Law & the Courts

The Room Where It Happens

Statue at the Supreme Court building in Washington, D.C. (Jonathan Ernst/Reuters)

The Supreme Court is a secretive institution. It informs the public when the justices will issue opinions. Alas, they do not publicize in advance which case will be decided, or who will announce the decision. As a result, Court watchers and the press often grasp for any tea leaves they can find. One tried-and-true method is to use the process of elimination: If nine cases were argued in a given month, and eight justices have already written an opinion from that sitting, then the remaining ninth justice likely has the outstanding decision. Another approach is sartorial in nature: If Justice Ginsburg walks to the bench wearing her golden neck collar — or, jabot — she will be in dissent.

The press relies on another method that is less familiar, but quite familial. On the right side of the Court chamber, there is reserved seating for relatives and friends of the justices. Often, when a justice is scheduled to announce a majority or dissenting opinion, his or her spouse will sit in the reserved section. For example, on Tuesday, Ginni Thomas — Justice Thomas’s wife — entered the chamber a few minutes before the session began. The press box — situated on the left side of the Court — began to buzz. (I was seated next to the reporters, in the section reserved for members of the Supreme Court Bar). The journalists speculated that because Justice Thomas’s wife was in attendance, he would announce the opinion in the not-yet-decided case of National Institute of Family and Life Advocates v. Becerra. The trick worked. Justice Thomas indeed wrote the majority opinion. The 5-4 case invalidated a California law that required crisis pregnancy centers to advertise certain abortion services.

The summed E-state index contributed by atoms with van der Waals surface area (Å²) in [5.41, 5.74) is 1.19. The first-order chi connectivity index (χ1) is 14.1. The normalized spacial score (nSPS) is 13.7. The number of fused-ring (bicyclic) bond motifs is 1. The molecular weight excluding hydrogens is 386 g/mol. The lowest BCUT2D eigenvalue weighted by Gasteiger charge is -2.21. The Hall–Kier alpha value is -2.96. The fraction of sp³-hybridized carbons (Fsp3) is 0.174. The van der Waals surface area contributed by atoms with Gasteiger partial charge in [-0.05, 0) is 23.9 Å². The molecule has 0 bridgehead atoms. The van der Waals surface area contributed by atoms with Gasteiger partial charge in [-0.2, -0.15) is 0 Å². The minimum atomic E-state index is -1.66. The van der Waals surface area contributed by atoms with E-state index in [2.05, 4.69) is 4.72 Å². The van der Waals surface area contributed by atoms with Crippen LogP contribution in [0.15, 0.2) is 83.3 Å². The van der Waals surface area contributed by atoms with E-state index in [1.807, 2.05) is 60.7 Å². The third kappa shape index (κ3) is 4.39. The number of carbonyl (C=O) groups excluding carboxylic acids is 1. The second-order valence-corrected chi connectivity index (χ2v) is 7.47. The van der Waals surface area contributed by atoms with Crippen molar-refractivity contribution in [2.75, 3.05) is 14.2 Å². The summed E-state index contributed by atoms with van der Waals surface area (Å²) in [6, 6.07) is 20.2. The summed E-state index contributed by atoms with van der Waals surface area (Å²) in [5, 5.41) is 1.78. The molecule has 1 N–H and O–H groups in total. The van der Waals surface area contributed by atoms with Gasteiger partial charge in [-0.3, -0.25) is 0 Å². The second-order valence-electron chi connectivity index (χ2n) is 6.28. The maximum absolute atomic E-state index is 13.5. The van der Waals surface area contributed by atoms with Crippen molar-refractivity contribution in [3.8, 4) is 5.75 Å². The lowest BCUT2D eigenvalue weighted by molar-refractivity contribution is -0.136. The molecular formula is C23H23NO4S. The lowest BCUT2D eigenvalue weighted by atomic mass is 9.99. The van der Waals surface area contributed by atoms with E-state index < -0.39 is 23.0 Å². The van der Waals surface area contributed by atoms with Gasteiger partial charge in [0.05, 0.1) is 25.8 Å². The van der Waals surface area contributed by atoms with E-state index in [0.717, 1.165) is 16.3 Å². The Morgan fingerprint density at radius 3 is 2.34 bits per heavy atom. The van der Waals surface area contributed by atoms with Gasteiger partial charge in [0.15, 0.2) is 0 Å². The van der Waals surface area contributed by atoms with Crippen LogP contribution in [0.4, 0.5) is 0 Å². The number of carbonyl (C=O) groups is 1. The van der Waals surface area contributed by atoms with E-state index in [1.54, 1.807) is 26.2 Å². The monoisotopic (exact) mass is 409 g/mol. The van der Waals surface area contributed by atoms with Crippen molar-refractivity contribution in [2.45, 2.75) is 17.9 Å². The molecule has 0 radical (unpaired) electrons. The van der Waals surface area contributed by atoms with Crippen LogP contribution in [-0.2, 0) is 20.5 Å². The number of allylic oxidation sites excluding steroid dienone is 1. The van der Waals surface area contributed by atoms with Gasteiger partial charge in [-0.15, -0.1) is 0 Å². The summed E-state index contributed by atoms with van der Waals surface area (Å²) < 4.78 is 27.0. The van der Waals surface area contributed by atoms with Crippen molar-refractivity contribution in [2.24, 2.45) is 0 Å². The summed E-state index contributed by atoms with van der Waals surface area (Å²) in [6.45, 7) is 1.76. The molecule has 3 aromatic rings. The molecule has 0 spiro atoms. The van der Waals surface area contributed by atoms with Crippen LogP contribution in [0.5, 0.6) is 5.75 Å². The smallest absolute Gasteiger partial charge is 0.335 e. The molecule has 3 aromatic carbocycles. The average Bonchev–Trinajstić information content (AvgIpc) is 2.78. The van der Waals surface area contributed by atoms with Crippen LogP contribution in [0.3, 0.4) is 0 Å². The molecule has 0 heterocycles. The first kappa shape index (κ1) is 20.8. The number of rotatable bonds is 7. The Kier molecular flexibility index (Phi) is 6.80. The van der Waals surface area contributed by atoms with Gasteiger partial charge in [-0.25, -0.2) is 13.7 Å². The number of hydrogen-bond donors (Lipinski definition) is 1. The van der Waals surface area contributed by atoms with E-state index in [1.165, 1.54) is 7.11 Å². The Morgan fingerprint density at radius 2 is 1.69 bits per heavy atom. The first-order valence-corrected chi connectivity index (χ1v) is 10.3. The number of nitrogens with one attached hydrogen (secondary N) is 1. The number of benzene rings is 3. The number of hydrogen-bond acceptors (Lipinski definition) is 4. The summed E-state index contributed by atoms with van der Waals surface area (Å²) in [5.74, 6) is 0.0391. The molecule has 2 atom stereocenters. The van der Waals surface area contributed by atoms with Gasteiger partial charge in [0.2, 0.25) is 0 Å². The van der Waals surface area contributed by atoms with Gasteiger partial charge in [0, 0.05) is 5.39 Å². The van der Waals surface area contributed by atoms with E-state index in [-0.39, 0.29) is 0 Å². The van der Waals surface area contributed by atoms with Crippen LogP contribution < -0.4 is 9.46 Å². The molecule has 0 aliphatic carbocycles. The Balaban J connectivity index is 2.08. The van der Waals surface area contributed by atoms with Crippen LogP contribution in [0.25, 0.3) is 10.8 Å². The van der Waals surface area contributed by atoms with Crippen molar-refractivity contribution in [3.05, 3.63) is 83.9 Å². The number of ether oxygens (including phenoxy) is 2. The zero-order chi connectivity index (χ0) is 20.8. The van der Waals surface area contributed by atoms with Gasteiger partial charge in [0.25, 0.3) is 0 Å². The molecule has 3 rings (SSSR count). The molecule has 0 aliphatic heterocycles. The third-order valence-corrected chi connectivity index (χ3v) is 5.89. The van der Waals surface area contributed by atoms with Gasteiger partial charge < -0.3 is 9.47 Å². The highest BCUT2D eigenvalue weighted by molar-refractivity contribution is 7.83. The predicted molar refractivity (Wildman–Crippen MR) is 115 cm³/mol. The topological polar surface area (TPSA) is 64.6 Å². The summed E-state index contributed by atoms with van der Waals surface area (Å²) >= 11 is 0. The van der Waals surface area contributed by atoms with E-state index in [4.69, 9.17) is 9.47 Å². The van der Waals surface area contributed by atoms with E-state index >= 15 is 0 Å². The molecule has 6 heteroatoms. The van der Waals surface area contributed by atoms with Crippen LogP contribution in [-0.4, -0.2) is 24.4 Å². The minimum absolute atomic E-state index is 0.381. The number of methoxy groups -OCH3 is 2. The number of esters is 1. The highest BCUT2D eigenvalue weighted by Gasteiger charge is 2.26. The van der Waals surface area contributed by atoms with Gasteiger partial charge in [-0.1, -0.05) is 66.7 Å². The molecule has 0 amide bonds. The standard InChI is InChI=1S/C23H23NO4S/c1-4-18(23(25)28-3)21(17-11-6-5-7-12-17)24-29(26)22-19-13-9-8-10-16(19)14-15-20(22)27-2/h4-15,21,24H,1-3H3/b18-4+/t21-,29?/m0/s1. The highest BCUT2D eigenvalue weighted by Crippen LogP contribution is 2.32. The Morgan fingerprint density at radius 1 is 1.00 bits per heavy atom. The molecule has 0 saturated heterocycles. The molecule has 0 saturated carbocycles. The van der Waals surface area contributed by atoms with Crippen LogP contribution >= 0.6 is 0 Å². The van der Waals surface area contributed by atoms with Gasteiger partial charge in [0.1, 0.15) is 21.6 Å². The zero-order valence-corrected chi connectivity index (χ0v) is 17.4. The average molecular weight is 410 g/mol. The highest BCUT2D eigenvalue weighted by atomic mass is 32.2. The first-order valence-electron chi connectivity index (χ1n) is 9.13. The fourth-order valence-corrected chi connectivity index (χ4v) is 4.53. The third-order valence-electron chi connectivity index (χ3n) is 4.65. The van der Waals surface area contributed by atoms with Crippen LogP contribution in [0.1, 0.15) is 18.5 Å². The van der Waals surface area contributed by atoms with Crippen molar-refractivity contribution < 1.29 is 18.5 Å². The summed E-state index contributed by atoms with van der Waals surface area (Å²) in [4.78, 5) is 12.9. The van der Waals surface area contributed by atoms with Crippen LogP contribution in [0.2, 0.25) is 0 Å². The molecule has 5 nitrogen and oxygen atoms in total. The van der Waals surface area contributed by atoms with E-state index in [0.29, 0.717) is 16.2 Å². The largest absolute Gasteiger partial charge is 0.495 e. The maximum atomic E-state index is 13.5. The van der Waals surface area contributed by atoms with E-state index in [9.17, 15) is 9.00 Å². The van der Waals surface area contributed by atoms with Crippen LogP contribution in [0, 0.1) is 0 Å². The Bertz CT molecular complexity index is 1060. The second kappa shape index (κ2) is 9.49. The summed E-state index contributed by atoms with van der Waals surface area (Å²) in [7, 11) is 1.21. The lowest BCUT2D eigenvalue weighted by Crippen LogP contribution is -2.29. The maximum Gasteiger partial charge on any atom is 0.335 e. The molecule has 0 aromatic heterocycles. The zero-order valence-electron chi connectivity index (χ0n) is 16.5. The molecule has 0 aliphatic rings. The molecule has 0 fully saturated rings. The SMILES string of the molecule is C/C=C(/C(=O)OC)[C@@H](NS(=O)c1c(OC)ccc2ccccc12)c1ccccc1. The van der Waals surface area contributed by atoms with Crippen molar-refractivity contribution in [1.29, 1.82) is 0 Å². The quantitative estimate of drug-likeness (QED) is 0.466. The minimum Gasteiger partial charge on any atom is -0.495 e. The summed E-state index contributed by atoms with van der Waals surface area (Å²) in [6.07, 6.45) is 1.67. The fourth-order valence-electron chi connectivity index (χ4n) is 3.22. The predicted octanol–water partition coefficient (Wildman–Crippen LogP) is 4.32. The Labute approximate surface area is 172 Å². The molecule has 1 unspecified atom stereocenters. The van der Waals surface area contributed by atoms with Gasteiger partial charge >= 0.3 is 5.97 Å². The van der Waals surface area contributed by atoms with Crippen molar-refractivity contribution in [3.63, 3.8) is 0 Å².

On Wednesday — the last day of the term — the media followed a similar playbook. (I was once again seated next to the press box.) The reporters noticed that Joanna Breyer — Justice Breyer’s wife — was in attendance. Her attendance made sense, because most Court watchers expected Justice Breyer to write the majority opinion for a not-yet-decided water dispute between Florida and Georgia. Justice Alito was expected to write the only other outstanding case, which involved fees paid to labor unions.

But then everything changed. Mary Kennedy, Justice Kennedy’s wife walked into the room. Justice Kennedy was not expected to issue any more opinions, so her presence was a mystery. She was followed by (what looked like) her children and grandchildren, who took their seats in the reserved seat section. At that point, it became obvious that the entire Kennedy clan was in attendance. One of the members of the press section released an excited utterance: “Oh, f***!” The other reporters tried to figure out whether the guests were in fact Kennedy’s family members. No one quite knew for sure. But there was no more time to think about it.

But then everything changed. Mary Kennedy, Justice Kennedy’s wife walked into the room.

Moments later, Chief Justice Roberts gaveled the session into order. Justice Sotomayor was absent from the Court. Justice Alito did in fact announce the labor-union case. And Justice Breyer announced the water-dispute case. At the end of the proceeding, the chief justice customarily announces any employment matters at the Court — for example, if someone had achieved 25 years of federal service. Yesterday, he said there would be three retirements. I nearly fell out of my seat. But soon it became clear that he was referring to Court staff. Once those announcements were complete, Chief Justice Roberts said the Court would adjourn until the first Monday in October.

As the marshal gaveled the session to a close, each of the justices receded behind the red curtains to their private chambers. I watched as Justice Kennedy walked away from the bench — his final act as a Supreme Court justice.

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